The review made 25 recommendations, covering areas including:

  • providing a final opportunity for non-VR GPs to be grandfathered onto the vocational register;
  • changes to the Medicare Benefits Scheme (MBS) to allow supervisors to bill for T8 items for specialist trainee doctors performing procedures in private settings;
  • additional DoHA support for doctors on s. 3GA workforce programs;
  • streamlining a number of administrative processes, including the arrangements for allocating provider numbers;
  • amending the regulations to bring them up to date, including adding a number of certified training programs to Schedule 5, which lists the s. 3GA approved programs; and
  • legislating to allow the Medical Training Review Panel to undertake additional monitoring activities and to develop formal links with Health Workforce Australia.

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Lost in the Labyrinth: Report on the inquiry into registration processes and support for overseas trained doctors – House of Representatives Standing Committee on Health and Ageing, March 2012255

The Inquiry into Registration Processes and Support for Overseas Trained Doctors was established in response to concerns about the transparency and complexity of the arrangements an overseas trained doctor (OTD) must go through to be eligible to practise in Australia.256 The inquiry was referred to the House of Representatives Standing Committee on Health and Ageing (the Committee) on 23 November 2010 by the then Minister for Health and Ageing, The Hon Nicola Roxon MP, following a private member’s motion proposed by the Hon Bruce Scott MP.

The inquiry was established to examine the administrative processes and accountability measures around OTD assessment processes, the support programs available to assist OTDs in meeting registration requirements, and suggest improvements without lowering the necessary standards required by colleges and regulatory bodies. The inquiry’s report was tabled in Parliament on 19 March 2012.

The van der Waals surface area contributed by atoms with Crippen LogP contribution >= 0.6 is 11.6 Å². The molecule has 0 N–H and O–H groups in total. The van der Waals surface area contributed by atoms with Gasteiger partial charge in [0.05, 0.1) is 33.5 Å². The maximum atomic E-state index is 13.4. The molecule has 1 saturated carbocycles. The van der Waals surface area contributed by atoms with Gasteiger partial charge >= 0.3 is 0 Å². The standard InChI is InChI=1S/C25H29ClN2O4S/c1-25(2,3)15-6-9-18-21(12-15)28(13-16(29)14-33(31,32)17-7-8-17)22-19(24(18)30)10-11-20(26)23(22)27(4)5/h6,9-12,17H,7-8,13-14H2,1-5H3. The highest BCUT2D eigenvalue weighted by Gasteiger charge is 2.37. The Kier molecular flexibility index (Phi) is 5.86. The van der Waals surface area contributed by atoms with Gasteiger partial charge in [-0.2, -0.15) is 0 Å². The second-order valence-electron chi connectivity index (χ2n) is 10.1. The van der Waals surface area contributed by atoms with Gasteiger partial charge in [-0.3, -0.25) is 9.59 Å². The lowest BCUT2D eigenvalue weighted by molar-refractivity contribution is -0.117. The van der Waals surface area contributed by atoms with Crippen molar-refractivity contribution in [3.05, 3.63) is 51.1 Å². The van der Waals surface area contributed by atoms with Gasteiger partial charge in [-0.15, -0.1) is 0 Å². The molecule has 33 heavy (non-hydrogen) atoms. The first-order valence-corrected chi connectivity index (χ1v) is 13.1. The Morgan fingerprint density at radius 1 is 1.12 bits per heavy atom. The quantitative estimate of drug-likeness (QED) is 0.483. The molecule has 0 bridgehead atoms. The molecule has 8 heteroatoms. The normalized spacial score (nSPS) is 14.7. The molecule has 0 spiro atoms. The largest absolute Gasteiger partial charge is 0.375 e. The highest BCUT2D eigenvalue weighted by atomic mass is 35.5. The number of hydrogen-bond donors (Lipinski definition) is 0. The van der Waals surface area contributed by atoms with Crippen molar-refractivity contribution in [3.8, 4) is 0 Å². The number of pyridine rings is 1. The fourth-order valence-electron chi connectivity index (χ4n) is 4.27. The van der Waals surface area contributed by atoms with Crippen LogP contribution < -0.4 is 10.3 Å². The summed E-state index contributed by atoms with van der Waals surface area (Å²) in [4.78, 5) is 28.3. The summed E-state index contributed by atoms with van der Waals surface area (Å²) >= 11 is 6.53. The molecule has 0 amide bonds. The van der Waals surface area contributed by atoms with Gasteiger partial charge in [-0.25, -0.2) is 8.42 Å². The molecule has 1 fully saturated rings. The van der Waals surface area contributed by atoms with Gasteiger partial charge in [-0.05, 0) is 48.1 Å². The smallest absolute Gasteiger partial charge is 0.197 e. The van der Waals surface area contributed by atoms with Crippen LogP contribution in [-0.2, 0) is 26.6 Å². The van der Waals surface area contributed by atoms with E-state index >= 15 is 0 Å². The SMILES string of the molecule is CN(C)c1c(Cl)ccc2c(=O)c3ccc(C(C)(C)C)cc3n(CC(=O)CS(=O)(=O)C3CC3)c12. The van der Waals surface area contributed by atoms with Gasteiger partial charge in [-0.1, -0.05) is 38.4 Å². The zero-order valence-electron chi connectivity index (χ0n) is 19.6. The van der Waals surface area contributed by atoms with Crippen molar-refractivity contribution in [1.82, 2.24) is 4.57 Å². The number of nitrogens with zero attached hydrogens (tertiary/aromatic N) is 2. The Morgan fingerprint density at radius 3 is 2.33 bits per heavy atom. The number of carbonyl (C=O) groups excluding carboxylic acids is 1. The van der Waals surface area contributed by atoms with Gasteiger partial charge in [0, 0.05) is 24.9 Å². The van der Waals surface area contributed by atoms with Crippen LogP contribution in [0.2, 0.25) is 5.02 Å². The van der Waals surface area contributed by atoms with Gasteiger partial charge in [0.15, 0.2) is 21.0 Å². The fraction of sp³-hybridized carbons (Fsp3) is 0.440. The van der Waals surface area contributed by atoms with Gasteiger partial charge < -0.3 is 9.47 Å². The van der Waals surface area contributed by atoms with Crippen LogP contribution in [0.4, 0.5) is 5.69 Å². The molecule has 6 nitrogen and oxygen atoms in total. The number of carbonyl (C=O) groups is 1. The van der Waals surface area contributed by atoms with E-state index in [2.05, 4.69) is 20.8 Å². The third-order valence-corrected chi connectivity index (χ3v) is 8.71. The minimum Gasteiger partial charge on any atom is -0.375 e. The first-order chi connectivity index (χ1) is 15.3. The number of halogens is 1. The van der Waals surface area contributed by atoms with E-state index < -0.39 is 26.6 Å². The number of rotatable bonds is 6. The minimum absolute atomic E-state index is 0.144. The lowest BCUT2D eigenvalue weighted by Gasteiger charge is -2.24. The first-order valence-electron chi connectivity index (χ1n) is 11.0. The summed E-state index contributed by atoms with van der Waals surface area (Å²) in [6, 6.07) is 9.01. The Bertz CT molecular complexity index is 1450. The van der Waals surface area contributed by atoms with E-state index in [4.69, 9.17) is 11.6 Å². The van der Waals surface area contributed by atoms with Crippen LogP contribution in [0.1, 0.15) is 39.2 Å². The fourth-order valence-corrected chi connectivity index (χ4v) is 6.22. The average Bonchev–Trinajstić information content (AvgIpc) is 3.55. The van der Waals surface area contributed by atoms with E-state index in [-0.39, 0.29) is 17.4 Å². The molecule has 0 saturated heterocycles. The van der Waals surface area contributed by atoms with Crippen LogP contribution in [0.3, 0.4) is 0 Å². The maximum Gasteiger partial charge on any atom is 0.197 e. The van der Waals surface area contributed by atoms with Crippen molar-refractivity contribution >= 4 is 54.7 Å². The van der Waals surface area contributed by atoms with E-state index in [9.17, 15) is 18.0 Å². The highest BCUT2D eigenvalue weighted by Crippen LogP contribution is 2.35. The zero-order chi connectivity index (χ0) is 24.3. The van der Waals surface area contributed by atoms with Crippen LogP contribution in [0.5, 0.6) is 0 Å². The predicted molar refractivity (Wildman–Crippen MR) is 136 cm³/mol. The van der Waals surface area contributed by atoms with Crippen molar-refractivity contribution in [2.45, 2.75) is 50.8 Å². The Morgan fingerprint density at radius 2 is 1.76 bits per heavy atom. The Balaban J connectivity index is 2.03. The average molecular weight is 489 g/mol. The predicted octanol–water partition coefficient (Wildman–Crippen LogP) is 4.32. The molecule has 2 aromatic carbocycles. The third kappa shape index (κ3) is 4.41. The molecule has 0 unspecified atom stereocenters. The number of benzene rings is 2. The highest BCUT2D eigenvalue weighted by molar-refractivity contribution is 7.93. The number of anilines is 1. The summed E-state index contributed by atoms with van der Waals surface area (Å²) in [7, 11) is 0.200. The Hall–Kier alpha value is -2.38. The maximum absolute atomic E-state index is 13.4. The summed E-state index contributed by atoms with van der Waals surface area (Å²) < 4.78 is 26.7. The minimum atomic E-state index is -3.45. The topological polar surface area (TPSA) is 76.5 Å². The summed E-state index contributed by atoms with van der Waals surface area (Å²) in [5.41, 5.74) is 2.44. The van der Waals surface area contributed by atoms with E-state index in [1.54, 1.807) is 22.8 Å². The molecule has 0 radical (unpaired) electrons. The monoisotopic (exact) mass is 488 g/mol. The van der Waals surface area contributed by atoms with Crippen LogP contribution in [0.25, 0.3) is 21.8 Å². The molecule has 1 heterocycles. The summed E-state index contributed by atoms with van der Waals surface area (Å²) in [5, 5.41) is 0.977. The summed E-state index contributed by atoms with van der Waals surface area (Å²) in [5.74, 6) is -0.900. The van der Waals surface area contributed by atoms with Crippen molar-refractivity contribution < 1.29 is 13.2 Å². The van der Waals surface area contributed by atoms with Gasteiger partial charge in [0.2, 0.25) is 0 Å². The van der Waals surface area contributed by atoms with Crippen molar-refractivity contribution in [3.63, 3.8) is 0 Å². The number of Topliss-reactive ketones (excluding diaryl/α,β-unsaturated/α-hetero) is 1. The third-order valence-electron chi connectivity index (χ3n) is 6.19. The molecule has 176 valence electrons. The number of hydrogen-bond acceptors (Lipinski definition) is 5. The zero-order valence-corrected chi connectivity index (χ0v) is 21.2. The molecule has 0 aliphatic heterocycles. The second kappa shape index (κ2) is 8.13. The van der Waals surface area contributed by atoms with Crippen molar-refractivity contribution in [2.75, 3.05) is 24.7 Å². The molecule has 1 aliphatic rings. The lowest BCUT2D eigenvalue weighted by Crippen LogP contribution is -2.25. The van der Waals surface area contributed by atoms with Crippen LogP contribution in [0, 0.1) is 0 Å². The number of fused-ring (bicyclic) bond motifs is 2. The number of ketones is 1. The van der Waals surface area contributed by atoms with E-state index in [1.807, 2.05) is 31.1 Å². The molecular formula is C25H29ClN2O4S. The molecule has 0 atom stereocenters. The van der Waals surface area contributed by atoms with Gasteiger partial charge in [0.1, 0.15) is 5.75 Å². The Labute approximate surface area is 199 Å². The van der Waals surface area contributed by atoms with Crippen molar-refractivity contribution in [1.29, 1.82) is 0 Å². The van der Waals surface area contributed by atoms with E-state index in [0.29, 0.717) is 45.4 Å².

There were 45 recommendations made in the report, covering all major aspects of the assessment and registration of OTDs and proposing a range of improvements to reduce the administrative burden on, and improve support for, OTDs and their families. The key recommendations included:

  • establishment of a ‘one stop shop’ to assist OTDs to in navigating accreditation and registration processes;
  • a review of the ten year moratorium requiring OTDs to work in a District of Workforce Shortage for up to ten years to be eligible for a Medicare provider number;
  • an increase in the validity period for English language test results from two years to four years when applying for certain forms of medical registration; and
  • establishment of a central document repository for OTD paperwork to reduce duplication and administrative inefficiency.

Most of the report’s recommendations were directed to the agencies that are responsible for the registration of OTDs and the maintenance of professional standards, such as the Medical Board of Australia, the Australian Medical Council and the specialist medical colleges.

Standing Council on Health, 2012 – National Strategic Framework for Rural and Remote Health257

In April 2012 the Standing Council on Health released the National Strategic Framework for Rural and Remote Health, designed to promote a national approach to policy, planning, design and delivery of health services in rural and remote communities.

The Framework is directed at decision and policy makers at the national, state and territory levels. It emphasises the need for health and prevention services, programs, workforce and supporting infrastructure designed to meet the unique characteristics, needs, strengths and challenges experienced in rural and remote parts of the country.

The Framework outlines five goals, and sets out objectives and strategies to achieve these. The five goals are:

  1. Improved access to appropriate and comprehensive health care
  2. Effective, appropriate and sustainable health care service delivery
  3. An appropriate, skilled and well-supported health workforce
  4. Collaborative health service planning and policy development
  5. Strong leadership, governance, transparency and accountability.

Senate Community Affairs Committee Inquiry into the factors affecting health services and medical professionals in rural areas – August 2012258